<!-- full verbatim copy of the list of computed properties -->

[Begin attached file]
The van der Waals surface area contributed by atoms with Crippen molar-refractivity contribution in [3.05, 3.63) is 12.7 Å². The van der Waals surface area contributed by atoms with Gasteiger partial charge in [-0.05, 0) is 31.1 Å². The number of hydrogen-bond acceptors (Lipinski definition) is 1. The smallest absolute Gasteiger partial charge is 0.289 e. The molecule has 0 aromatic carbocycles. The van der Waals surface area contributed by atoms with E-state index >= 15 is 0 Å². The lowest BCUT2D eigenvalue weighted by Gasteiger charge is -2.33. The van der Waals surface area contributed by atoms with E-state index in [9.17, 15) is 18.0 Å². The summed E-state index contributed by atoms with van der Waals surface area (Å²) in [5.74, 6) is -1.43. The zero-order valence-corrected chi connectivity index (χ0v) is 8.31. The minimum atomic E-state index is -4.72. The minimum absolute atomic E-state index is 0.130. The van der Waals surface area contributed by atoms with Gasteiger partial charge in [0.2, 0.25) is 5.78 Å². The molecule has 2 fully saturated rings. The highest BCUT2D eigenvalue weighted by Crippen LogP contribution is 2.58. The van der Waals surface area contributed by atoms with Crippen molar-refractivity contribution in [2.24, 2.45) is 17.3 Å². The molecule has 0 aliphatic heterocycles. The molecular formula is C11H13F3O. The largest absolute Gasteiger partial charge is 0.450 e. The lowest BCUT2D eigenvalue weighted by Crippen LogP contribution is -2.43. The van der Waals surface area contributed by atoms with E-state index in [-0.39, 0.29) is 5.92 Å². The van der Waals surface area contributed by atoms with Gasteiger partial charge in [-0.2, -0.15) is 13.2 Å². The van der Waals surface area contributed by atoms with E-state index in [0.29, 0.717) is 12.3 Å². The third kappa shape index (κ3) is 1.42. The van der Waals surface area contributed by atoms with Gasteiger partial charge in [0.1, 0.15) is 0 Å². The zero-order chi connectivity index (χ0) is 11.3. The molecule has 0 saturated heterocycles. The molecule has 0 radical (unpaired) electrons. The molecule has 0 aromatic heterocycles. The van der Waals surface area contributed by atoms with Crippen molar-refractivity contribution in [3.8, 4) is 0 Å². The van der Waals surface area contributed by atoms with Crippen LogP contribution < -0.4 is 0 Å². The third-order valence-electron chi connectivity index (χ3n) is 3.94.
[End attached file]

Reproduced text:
The van der Waals surface area contributed by atoms with Crippen molar-refractivity contribution in [3.05, 3.63) is 12.7 Å². The van der Waals surface area contributed by atoms with Gasteiger partial charge in [-0.05, 0) is 31.1 Å². The number of hydrogen-bond acceptors (Lipinski definition) is 1. The smallest absolute Gasteiger partial charge is 0.289 e. The molecule has 0 aromatic carbocycles. The van der Waals surface area contributed by atoms with E-state index >= 15 is 0 Å². The lowest BCUT2D eigenvalue weighted by Gasteiger charge is -2.33. The van der Waals surface area contributed by atoms with E-state index in [9.17, 15) is 18.0 Å². The summed E-state index contributed by atoms with van der Waals surface area (Å²) in [5.74, 6) is -1.43. The zero-order valence-corrected chi connectivity index (χ0v) is 8.31. The minimum atomic E-state index is -4.72. The minimum absolute atomic E-state index is 0.130. The van der Waals surface area contributed by atoms with Gasteiger partial charge in [0.2, 0.25) is 5.78 Å². The molecule has 2 fully saturated rings. The highest BCUT2D eigenvalue weighted by Crippen LogP contribution is 2.58. The van der Waals surface area contributed by atoms with Crippen molar-refractivity contribution in [2.24, 2.45) is 17.3 Å². The molecule has 0 aliphatic heterocycles. The molecular formula is C11H13F3O. The largest absolute Gasteiger partial charge is 0.450 e. The lowest BCUT2D eigenvalue weighted by Crippen LogP contribution is -2.43. The van der Waals surface area contributed by atoms with E-state index in [-0.39, 0.29) is 5.92 Å². The van der Waals surface area contributed by atoms with Gasteiger partial charge in [-0.2, -0.15) is 13.2 Å². The van der Waals surface area contributed by atoms with E-state index in [0.29, 0.717) is 12.3 Å². The third kappa shape index (κ3) is 1.42. The van der Waals surface area contributed by atoms with Gasteiger partial charge in [0.1, 0.15) is 0 Å². The zero-order chi connectivity index (χ0) is 11.3. The molecule has 0 saturated heterocycles. The molecule has 0 radical (unpaired) electrons. The molecule has 0 aromatic heterocycles. The van der Waals surface area contributed by atoms with Crippen molar-refractivity contribution in [3.8, 4) is 0 Å². The van der Waals surface area contributed by atoms with Crippen LogP contribution < -0.4 is 0 Å². The third-order valence-electron chi connectivity index (χ3n) is 3.94.